Next, Bach recommends committing to two principles:
- Don’t buy things you can’t afford (property is the only exception as it tends to appreciate in value).
- Refuse to use credit cards—cancel them and remove the temptation to use them.
Step 3: Reduce Your Payments
Next, Bach says it’s time to try to reduce your debt payments:
- Contact your credit card company and ask if they can lower the rate of interest you’re paying (tell them you’re thinking about moving your balance to a company that offers a lower interest rate).
- Consolidate all of your payments—if you have multiple debts, consider moving them all to a single low-interest account (check Bankrate for the latest offers).
- Automate your payments to avoid paying late fees or penalties
Step 4: Prioritize Your Debts
Instead of consolidating your payments, you could choose to pay off your debts one by one. To determine the most cost-effective way to pay off your debts, Bach suggests dividing the balance of each debt by the minimum payment required—this will show you the number of payments you need to make to pay off the debt.
- For example, you have two debts with a balance of $1,000. The minimum payment for the first debt is $10 so it would take 100 payments to clear this. The minimum payment for the second card is $20 so it would take 50 payments to clear this.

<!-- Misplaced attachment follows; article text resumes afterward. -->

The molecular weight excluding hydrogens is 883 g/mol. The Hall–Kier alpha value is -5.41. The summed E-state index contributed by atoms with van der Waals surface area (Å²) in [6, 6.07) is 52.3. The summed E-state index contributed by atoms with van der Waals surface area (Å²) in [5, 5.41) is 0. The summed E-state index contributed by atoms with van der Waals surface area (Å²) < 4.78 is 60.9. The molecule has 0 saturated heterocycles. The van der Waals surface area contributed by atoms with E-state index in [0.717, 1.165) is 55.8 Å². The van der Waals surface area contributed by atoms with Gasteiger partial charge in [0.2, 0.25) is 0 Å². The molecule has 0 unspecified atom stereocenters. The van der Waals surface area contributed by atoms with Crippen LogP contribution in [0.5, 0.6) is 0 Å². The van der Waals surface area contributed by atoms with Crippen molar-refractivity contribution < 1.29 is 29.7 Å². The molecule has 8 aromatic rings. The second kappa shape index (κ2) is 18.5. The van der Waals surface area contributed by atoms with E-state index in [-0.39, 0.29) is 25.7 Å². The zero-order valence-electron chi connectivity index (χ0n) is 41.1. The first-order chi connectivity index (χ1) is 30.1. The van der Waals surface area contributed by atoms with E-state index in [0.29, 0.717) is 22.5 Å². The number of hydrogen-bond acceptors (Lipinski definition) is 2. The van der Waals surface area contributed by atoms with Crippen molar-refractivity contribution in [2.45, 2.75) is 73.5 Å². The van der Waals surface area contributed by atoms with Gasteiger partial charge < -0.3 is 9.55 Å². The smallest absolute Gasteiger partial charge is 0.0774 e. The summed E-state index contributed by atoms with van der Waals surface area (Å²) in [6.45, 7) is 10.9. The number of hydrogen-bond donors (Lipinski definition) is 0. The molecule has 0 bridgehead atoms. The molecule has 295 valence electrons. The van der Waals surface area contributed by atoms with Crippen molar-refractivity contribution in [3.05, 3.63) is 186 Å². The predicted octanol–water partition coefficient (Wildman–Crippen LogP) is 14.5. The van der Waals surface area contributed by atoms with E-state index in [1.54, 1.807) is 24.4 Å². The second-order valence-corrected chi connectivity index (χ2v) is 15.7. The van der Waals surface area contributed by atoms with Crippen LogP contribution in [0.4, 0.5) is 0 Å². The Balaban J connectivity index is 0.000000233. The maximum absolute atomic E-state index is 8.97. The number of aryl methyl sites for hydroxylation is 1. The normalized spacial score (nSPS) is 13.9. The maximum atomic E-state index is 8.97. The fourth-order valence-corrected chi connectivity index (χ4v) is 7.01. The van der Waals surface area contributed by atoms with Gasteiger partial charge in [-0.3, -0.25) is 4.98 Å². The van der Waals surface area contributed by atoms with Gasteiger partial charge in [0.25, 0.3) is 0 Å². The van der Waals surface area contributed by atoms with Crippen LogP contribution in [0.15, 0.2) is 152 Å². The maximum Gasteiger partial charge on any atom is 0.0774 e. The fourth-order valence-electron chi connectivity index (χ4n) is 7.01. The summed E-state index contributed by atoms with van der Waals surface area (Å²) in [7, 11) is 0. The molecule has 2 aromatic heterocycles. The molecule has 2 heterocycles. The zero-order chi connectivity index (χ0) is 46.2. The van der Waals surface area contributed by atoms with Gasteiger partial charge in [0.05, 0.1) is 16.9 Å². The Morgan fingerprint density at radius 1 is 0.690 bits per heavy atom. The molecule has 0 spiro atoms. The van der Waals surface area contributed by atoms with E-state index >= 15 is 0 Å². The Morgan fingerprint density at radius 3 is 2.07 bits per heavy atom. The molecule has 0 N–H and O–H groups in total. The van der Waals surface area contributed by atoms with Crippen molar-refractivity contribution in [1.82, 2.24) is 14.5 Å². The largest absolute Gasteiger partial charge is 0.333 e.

Next, rank your debts so that the lowest number of payments is on top. So, continuing with the previous example, the debt that requires 50 payments will be on top—this is the debt you will clear first. Prioritize paying off this debt as much as possible while you continue to pay the minimum balance for your remaining debts. Once you’ve cleared this, keep working down your list in this way until you’ve cleared all of your debts.
Balance Your Investments
Bach suggests that you continue to invest in your retirement even while you clear your debts. He notes that if you wait until your debts are paid off before you start saving, you’ll get used to not saving. On the other hand, if you keep investing in your retirement accounts, he says that the progress you make will motivate you to clear your debts so that you can invest even more towards your future wealth.
(Shortform note: Bach suggests that you continue to fund your retirement account so that you can make financial progress. However, Sethi argues there’s another reason for doing this: You can make use of your ever-growing retirement account when you’re faced with a financial emergency. Sethi suggests that, if you end up with unexpected expenses and your only option is to use your credit card, you should consider withdrawing money from your retirement account instead. While this will incur losses on your retirement earnings, you’ll still save more than if you increase your existing credit card balance—and the exorbitant interest rates that come with it.)
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- A simple but powerful action plan for you to quickly automate your finances
- How to grow your finances with just a few dollars a day
- An exploration of why people fail to prepare for their financial futures